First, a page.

5 Questions with Iris Schomaker

“In the end, life itself is the strongest inspiration.” Iris Schomaker's predominantly monochrome works on paper situate relaxed, reclining figures in contrastingly gridded, fictitious surroundings. The German artist shows a new body of work at Reflex Gallery, Amsterdam this week.

Untitled, 2017. Watercolour and paint on paper. 228 x 158 cm

Can you tell me a little about the work that will be shown in Come to The Edge?

Yes, there are completely new works which I will show at Reflex Gallery. The works are all on paper. There will be quite large works as well as a whole collection of small ones which are almost reduced to black and white. It is straight figurative work with a strong abstract aspect by exact composition and reduction in form and colour. The works are based on the body of work which I have developed over the last 20 years.

Untitled, 2017. Watercolour and paint on paper_141 x 81 cm

Your figures are often reclining or in a moment of relaxation. What interests you in exploring this state?

For me, the interesting part of this state is the very private situation the figures are in. They are lying or sitting, often barefoot in a moment of being sunken in themselves. There is no distraction or representing. Sometimes they are holding “books” in which nothing is written… they can not be books, but maybe something giving shelter between the rest of the world and the reclining figure. Or even a slip through into new thoughts or a world beyond.

Fox, 2017. Watercolour and paint on paper 128 x 71 cm

Your figures’ faces are left blank and have often been discussed as a space for projection for the viewer. Do you create them from life, and remove the facial features, or are they created entirely from your mind?

No. I never work from life. I collect drawings, photos, written descriptions of people, colours, situations or rooms, tear outs from magazines, as well as music. This works like a mind opener for me. After the working process, there is barely a connection to the source the idea comes from.

Reading, 161 x 238 cm, watercolor and oil on paper, 2016

What was behind your decision to begin to work with symbolic animal forms in the work? They’ve been described as “spirit animals”, how do you decide which animal works with which figure?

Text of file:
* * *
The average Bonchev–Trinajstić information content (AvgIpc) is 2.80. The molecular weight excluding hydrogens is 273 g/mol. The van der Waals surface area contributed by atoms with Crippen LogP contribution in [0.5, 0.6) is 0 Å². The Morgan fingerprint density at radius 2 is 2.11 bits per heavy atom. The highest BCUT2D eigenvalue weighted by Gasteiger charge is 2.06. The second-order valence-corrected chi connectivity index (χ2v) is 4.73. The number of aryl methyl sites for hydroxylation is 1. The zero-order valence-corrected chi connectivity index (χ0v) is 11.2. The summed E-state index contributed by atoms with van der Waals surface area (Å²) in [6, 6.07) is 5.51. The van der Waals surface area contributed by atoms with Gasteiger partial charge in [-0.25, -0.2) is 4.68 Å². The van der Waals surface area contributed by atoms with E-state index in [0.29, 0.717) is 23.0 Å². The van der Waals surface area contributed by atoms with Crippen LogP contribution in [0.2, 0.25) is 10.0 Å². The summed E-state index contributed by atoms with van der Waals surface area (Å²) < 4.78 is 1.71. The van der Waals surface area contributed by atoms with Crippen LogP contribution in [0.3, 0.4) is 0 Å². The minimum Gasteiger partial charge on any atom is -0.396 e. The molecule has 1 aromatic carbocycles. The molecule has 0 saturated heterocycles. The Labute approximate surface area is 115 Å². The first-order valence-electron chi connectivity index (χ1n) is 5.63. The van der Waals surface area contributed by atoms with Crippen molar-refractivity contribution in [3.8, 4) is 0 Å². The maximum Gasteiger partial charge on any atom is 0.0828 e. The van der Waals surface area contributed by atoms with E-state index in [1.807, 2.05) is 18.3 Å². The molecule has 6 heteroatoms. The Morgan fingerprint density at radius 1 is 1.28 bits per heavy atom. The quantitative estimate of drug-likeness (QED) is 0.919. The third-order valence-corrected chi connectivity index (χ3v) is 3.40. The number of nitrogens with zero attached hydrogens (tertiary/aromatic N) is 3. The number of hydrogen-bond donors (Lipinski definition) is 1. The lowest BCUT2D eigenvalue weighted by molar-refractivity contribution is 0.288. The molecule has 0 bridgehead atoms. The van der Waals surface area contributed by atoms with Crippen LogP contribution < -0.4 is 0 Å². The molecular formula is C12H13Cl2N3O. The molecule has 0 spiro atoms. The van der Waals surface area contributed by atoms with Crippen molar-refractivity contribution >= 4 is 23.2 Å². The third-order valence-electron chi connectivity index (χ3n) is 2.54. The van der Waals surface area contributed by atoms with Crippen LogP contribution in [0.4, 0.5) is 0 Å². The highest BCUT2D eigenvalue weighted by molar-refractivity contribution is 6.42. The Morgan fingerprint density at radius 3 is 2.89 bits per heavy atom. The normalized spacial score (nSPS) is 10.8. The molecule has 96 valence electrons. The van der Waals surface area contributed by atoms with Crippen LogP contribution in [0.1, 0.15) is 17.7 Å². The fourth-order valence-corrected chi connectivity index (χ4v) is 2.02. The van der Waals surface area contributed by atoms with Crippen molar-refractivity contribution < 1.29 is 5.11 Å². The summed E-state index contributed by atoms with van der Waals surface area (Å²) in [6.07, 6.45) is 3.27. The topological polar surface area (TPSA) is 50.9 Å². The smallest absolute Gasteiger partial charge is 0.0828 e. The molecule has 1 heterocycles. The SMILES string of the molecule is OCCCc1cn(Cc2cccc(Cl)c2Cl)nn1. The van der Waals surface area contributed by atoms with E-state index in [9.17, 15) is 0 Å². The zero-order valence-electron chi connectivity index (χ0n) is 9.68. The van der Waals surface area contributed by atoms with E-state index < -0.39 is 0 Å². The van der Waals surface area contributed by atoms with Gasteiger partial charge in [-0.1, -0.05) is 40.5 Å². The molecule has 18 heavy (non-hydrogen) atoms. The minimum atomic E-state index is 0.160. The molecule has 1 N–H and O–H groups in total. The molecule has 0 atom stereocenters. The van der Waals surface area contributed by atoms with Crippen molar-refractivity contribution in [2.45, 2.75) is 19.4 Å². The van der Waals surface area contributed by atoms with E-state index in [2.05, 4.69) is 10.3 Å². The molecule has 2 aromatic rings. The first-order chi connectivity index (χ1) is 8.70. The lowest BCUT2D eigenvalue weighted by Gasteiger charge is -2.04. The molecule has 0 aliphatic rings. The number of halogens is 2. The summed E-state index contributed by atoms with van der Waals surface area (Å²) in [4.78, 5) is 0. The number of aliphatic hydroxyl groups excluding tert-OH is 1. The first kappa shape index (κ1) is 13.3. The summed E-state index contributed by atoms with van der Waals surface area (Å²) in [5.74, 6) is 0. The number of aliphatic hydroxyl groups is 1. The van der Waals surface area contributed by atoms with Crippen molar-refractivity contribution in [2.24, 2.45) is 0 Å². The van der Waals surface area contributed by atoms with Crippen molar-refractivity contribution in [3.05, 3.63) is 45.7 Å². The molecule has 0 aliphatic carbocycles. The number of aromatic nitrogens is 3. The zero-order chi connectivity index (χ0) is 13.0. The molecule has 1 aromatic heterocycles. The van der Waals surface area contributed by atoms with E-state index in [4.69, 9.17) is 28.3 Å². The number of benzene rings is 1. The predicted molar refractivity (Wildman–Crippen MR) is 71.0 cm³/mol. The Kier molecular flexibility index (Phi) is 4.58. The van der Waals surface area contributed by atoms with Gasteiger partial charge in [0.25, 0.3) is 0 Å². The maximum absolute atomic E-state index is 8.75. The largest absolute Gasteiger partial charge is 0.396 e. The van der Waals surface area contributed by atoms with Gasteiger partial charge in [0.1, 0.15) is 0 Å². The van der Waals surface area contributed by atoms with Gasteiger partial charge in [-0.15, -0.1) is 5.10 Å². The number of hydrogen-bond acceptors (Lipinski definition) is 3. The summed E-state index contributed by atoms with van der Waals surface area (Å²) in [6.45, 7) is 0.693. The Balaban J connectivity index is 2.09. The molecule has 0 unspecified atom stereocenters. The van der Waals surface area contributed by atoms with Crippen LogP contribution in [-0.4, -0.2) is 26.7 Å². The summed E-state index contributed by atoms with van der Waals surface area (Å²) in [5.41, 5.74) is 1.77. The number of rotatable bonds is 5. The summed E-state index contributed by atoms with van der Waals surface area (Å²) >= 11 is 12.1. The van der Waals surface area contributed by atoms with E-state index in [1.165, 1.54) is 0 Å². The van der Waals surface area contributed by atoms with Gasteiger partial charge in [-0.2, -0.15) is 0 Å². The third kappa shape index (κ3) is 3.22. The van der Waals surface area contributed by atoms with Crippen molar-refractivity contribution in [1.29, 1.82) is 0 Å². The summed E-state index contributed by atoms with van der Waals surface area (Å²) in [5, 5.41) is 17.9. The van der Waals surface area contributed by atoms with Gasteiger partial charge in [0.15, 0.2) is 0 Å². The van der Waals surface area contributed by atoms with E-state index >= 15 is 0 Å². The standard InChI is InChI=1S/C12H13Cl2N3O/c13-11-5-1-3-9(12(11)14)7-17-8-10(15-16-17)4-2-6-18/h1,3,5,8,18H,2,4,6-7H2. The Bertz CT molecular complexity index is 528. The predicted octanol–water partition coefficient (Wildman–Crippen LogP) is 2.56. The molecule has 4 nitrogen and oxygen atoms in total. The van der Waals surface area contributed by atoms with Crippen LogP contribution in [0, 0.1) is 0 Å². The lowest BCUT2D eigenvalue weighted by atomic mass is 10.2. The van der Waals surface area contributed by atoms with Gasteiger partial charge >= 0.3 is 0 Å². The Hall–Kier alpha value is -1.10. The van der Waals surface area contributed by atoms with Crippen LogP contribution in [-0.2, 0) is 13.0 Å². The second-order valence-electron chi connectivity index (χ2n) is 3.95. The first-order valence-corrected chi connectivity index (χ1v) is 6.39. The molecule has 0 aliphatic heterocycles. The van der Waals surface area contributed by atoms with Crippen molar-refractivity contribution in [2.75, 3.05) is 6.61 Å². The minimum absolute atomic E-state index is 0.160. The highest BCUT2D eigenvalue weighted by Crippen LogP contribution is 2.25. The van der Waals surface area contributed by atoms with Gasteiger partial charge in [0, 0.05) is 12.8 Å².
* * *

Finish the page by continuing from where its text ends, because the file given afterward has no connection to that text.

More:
Well, I think I rather decide the animal by the atmosphere of the work–it is less “the figure that gets an animal”–I see those figures and animals in a way as one. On the one hand it is a figure with a fox, but still, it is more the idea of the fox than a real fox. It is something or some energy that is accompanying the figure and makes it more complete and complex. So I choose motifs that have a strong iconic or archetypical power, this can be a certain animal like a fox, a cat or a horse as well as a mountain or a waterfall.

Cecile (striped lady), 240 x 160 cm oil and watercolor on paper, 2016

Who, or what, have been the main inspirations for you and your practice?

Chinese and Japanese ink drawing or wood prints, as well as graphic novels, are always inspiring me. Jazz from the 60s is really inspiring me as well as a lot of great contemporary art. In the end, life itself is the strongest inspiration; studying, noticing and collecting or remembering special moments and situations and then bringing them to a precise point of reduction and concentration on a sheet of paper.

‘Iris Schomaker: Come to the Edge’ is showing at Reflex Gallery, Amsterdam from 25 February until 26 April. Images courtesy the artist and Reflex Gallery, Amsterdam

Untitled, 2017. Watercolour and paint on paper 170 x 121 cm
Untitled (woman reading / paravent), 2017. Watercolour and paint on paper 198 x 148.5 cm